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Portugal banks urging govt to seek loan.

Portugal's biggest banks will stop buying government bonds and are urging the caretaker administration to seek a short-term loan to secure financing until a June 5 election, business daily Jornal de Negocios reported on Tuesday.

The heads of Banco Espirito Santo, Millennium bcp and Banco BPI met with the governor of the Bank of Portugal to pass on their views on Monday, Jornal said.

Nobody at the Bank of Portugal was immediately available to comment on the report.

But Carlos Santos Ferreira, head of Millennium bcp, Portugal's biggest private bank, said in a television interview late Monday that it was "indispensable that the country seeks a short-term loan".

A spokesman from the bank would not comment on whether the bank had decided not to buy government debt.

A short-term loan has been mooted by Portugal's opposition Social Democrats as a solution to growing financial uncertainty caused by the resignation of the government after parliament rejected its latest austerity measures.

The party's leader, Pedro Passos Coelho, suggested such a move in a Reuters interview last week.

A short-term loan, from the International Monetary Fund or European Union, could sooth concerns around two big bond redemptions the country faces in April and June. Such a loan would be separate to any eventual bailout, which economists say is virtually inevitable.

Moody's cut Portugal's sovereign debt by one notch on Tuesday, saying it believed an incoming government would need to seek financing support from the European Union as a matter of urgency.

Daily Publico, without citing its sources, also reported on Tuesday that requesting a short-term loan was under consideration.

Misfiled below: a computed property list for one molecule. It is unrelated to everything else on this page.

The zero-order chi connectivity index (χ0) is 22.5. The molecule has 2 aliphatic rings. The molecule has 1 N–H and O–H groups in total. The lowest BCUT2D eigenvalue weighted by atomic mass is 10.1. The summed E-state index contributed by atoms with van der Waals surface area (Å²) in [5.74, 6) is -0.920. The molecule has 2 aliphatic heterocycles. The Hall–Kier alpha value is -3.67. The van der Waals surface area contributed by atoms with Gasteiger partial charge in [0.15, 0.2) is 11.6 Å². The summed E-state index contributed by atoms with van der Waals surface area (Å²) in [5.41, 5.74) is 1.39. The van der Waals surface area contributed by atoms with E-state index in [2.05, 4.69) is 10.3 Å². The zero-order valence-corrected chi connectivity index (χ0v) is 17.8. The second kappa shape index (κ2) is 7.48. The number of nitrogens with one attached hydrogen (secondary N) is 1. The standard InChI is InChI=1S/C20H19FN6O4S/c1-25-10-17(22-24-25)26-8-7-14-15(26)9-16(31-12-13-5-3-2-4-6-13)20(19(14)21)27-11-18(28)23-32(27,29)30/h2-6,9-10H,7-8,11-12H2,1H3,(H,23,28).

Jornal de Negocios ran a separate column on Tuesday titled "Game over, we have lost, Mr Engineer," referring to Prime Minister Jose Socrates who has insisted the country needs no outside help.

Socrates vowed on Monday to keep resisting a foreign financial rescue for the debt-laden country, including the short-term loan suggested by the opposition.

Asked if a short-term loan from the International Monetary Fund was possible if the country faces immediate financing problems, Socrates told RTP television: "I don't know of any IMF financing line that would not enforce a programme with conditions.

"All programmes that have been negotiated so far were very severe in terms of measures demanded from a country," he said.

Portuguese bond yields have shot higher since the government resigned last month and credit rating agencies have downgraded Lisbon's creditworthiness.

Concerns over Portugal's ability to finance itself have spiralled as the caretaker Socialist government, which is in place until elections on June 5, has said it does not have the power to request a bailout.

Economists overwhelmingly expect Portugal to need a bailout like Greece and Ireland.

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Publication:Financial Mirror (Cyprus)
Geographic Code:4EUPR
Date:Apr 5, 2011
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